Pleomorphic Xanthoastrocytoma (PXA) and Anaplastic Pleomorphic Xanthoastrocytoma (APXA)
Pleomorphic xanthoastrocytoma (PXA) and anaplastic pleomorphic xanthoastrocytoma (APXA) are two types of very rare astrocytomas. They are primary central nervous system (CNS) tumors. This means they begin in the brain or spinal cord.
What are the grades of PXA and APXA?
The tumors are grouped in two grades based on their characteristics.
- Grade II PXAs are low grade tumors. This means the tumor cells grow slowly.
- Grade III APXAs are malignant (cancerous). This means they are fast-growing tumors.
Who is diagnosed with PXAs and APXAs?
PXAs and APXAs can occur at any age, but tend to happen in young adulthood, and occur slightly more often in males than females. PXAs and APXAs are more common in people of African descent.
What causes PXAs and APXAs?
The cause of most PXAs and APXAs is not known. People with gene changes that can be passed down through families such as neurofibromatosis type I and familial melanoma/astrocytoma syndrome, are at increased risk for developing PXAs and APXAs.
Where do PXAs and APXAs form?
PXAs and APXAs usually occur in one of the four lobes of the brain. The temporal lobe is the most common location. Rarely, PXAs and APXAs can form in the cerebellum, brainstem, and spinal cord. PXAs and APXAs are usually located close to the surface of the brain tissue. Scientists believe these tumors arise from cells that grow into glial and nerve cells. PXAs and APXAs can look a variety of ways under the microscope and can be challenging to diagnose, as they share characteristics with other primary brain tumors. Review by an expert neuropathologist is recommended to confirm this diagnosis. Molecular testing will often reveal a BRAF gene change in these tumors.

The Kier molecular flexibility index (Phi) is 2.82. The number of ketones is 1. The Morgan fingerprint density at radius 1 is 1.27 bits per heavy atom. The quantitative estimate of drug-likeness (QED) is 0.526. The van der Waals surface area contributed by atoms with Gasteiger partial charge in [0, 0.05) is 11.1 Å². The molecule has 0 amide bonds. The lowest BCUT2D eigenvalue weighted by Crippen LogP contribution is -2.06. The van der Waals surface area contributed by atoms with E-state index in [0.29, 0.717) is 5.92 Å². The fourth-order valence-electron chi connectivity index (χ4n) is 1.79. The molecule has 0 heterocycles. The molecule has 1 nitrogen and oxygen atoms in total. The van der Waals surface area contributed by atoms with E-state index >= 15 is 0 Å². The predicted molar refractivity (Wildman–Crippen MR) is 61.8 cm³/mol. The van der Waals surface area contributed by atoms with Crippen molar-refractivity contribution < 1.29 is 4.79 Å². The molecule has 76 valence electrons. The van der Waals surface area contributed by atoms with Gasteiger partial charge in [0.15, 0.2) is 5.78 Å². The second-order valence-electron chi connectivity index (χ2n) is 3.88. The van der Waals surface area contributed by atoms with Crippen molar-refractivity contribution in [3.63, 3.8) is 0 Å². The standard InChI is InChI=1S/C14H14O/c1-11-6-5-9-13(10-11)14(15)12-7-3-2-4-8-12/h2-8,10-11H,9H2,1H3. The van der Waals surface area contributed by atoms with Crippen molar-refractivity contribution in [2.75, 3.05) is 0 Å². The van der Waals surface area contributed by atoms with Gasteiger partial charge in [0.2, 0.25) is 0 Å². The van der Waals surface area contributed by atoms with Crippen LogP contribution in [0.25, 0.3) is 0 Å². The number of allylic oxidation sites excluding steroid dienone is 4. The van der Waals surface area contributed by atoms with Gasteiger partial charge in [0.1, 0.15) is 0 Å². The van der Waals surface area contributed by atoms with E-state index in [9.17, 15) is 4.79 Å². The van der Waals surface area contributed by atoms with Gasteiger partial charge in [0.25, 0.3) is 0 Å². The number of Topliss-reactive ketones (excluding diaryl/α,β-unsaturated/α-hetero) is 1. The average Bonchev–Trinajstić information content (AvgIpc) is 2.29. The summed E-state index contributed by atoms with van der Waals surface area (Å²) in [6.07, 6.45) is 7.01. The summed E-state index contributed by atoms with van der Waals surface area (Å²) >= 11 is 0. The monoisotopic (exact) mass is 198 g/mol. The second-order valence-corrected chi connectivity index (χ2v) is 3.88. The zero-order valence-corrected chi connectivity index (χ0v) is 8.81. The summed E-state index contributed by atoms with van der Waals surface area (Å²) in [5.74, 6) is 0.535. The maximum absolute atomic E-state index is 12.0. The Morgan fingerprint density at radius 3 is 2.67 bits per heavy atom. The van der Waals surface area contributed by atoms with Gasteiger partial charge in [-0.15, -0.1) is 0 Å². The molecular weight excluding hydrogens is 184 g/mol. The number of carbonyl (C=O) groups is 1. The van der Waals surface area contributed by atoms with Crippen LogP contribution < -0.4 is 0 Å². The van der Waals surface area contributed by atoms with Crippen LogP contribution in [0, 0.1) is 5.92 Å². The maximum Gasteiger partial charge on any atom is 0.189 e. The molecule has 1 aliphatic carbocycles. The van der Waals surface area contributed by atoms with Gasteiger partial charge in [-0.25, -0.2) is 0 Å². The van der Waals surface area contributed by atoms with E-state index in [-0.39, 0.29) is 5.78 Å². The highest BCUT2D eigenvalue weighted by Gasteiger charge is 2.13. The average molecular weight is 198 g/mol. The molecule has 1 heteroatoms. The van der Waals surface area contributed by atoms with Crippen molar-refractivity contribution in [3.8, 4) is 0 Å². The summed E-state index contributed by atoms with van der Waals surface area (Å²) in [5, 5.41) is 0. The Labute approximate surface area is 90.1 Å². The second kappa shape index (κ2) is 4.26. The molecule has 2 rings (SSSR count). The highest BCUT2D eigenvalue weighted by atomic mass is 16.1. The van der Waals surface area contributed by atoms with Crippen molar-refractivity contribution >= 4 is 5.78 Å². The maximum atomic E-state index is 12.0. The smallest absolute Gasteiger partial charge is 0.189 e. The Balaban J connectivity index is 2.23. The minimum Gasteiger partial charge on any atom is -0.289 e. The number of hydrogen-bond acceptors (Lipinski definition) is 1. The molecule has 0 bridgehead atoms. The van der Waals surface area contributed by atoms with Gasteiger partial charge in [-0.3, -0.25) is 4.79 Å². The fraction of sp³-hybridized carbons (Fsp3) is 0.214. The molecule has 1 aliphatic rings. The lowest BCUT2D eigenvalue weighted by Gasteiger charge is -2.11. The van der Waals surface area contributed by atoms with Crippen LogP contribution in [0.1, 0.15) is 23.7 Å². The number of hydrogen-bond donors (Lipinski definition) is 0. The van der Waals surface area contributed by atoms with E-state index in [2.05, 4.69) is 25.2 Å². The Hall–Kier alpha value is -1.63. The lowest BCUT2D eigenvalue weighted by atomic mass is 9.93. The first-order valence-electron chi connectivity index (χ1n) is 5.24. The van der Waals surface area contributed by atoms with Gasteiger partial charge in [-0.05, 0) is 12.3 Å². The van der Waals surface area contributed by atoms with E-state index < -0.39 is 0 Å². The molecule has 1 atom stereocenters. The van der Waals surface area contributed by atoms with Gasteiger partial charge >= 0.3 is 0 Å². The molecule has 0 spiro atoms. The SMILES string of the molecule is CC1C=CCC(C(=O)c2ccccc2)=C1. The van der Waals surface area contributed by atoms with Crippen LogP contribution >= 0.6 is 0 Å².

Do PXAs and APXAs spread?
PXAs are slow-growing tumors that usually don’t spread. APXAs are fast-growing tumors that usually invade brain tissue in the lobe of the brain where they started. It’s rare for APXAs and PXAs to spread to other areas of the CNS. There are no reported cases of spread outside of the CNS.
What are symptoms of a PXA or APXA?
Symptoms related to PXAs and APXAs depend on the tumor’s location. People with PXAs may have seizures, epilepsy, and chronic headaches. People with APXAs may have seizures, weakness, numbness, and speech and language changes.
What are treatment options for PXAs and APXAs?
The first treatment for a PXA and APXA is surgery, if possible. The goal of surgery is to obtain tissue to determine the tumor type and to remove as much tumor as possible without causing more symptoms for the person. PXAs can often be treated by surgery alone.
If they come back after surgery, there is no standard treatment for PXAs and APXAs. Possible treatments at this time may include radiation, chemotherapy, targeted therapies, or clinical trials. If a BRAF change is present, clinical trials using a drug to target that may also be an option. Treatments are decided by the patient’s healthcare team based on the patient’s age, remaining tumor after surgery, tumor type, and tumor location.
Open clinical studies for PXAs and APXAs
- Outcomes and Risk Project for Patients with Rare CNS Cancers
- Evaluation of the Natural History and Specimen Banking for Patients with CNS Cancers
- Immune Checkpoint Inhibitor Nivolumab for Patients with Rare CNS Cancers
What do PXAs and APXAs look like on an MRI?
PXAs often form fluid-filled cysts in a mural nodule, which means a cyst within solid tissue with a dense appearance on MRI. APXAs may appear similar to PXAs, but the way they look varies and makes it difficult to tell apart from other primary CNS tumors. The diagnosis of PXA or APXA can’t be made by imaging alone because they look the same as glioblastomas and other high-grade brain cancers.
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